metricsmatrix

metricsmatrix - Matrix algebra primer, page 1 M ATRIX A...

Info iconThis preview shows pages 1–3. Sign up to view the full content.

View Full Document Right Arrow Icon

Info iconThis preview has intentionally blurred sections. Sign up to view the full version.

View Full DocumentRight Arrow Icon
This is the end of the preview. Sign up to access the rest of the document.

Unformatted text preview: Matrix algebra primer, page 1 M ATRIX A LGEBRA FOR S TATISTICS : P ART 1 Matrices provide a compact notation for expressing systems of equations or variables. For instance, a linear function might be written as: y = x 1 b 1 + x 2 b 2 + x 3 b 3 + + x k b k This is really the product of a bunch of b variables and a bunch of x variables. A vector is simply a collection of variables ( in a particular order ) . We could define a ( k-dimensional ) vector x = ( x 1 , x 2 , , x n ) , and another vector b = ( b 1 , b 2 , , b n ) . Again, these vectors simply represent the collections of x and a variables; the dimension of the vector is the number of elements in it. We define the product of two vectors to be: x ! b " x i i = 1 k # b i = x 1 b 1 + x 2 b 2 + + x k b k ( Specifically, this is called a dot product or inner product ; there exist other ways to calculate products, but we won t be using those. ) If you think of b as the collection of all b variables and x as the collection of all x variables , then the product x ! b is the product of each b variable with the corresponding x variable. You can calculate the ( dot ) product only when the two vectors have the same dimension. Example: Let a = (1,2,3,4) and let b = (5,6,7,8) . These are both 4-dimensional vectors, so we can calculate their dot product. a ! b = " i = 1 4 a i b i = (1 ! 5) + (2 ! 6) + (3 ! 7) + (4 ! 8) = 5 + 12 + 21 + 32 = 70 . Sometimes, we say that two vectors are orthogonal if their dot product equals zero. Orthogonality has two interpretations. Graphically, it means that the vectors are perpendicular. On a deeper philosophical level, it means that the vectors are unrelated. Example: Let c = (0,1) and let d = (1,0) . Since c ! d = (0 ! 1) + (1 ! 0) = + = , the vectors are orthogonal. Graphically, we can represent c as a line from the origin to the point (0,1) and d as a line from the origin to (1,0) . These lines are perpendicular. ( On a deeper sense, they are unrelated because the first vector moves only along the x-axis and never changes its y-direction; the second moves only along the y-axis and doesn t change its x-direction. ) Example: Let e = (1,1) and let f = (1, ! 1) . Since e ! f = (1 ! 1) + (1 ! " 1) = 1 + ( " 1) = , the vectors are orthogonal. Again, we can show that these lines are perpendicular in a graph. ( It s a bit hard to graph how they are unrelated; but we could create a new coordinate system for the space in which they are. ) There s a moral to this exercise: two vectors can have a product of zero, even though neither of the vectors is zero. Matrix algebra primer, page 2 Finally, dot products have a statistical interpretation. Let s let x and y be two random variables, each with mean zero. We will collect a sample of size N , and we will record the value of x i and y i for each observation. We can then construct a vector x = ( x 1 , x 2 , , x N ) and a similar vector y = ( y 1...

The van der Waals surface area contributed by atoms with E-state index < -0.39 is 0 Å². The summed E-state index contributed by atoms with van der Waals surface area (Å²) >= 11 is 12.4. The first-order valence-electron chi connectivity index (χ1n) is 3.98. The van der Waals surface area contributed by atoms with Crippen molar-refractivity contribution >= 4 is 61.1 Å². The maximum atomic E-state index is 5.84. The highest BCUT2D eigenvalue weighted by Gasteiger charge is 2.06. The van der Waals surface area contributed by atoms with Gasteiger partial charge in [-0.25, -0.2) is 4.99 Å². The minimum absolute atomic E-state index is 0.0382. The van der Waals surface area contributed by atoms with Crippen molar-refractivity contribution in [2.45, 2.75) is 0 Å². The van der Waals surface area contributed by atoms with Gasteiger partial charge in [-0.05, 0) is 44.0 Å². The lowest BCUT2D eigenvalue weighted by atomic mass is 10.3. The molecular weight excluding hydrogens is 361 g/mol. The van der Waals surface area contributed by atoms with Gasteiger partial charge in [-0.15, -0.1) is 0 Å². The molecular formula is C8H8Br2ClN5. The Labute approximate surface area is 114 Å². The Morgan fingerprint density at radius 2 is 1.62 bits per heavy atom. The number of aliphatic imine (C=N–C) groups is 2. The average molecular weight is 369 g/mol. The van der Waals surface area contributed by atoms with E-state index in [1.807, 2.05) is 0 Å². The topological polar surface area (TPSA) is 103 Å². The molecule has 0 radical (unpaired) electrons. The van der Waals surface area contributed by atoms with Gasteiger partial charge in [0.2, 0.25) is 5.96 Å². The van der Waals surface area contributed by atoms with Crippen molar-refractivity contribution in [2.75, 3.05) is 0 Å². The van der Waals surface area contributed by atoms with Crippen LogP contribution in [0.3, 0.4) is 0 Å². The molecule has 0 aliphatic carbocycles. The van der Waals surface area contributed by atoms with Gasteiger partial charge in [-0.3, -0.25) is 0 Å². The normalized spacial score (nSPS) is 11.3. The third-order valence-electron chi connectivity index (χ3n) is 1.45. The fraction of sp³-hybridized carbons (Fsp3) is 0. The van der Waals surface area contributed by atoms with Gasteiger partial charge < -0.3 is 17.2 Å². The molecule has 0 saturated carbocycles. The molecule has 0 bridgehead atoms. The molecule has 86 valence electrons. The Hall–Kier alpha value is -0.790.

View Full Document

Page1 / 20

metricsmatrix - Matrix algebra primer, page 1 M ATRIX A...

This preview shows document pages 1 - 3. Sign up to view the full document.

View Full Document Right Arrow Icon
Ask a homework question - tutors are online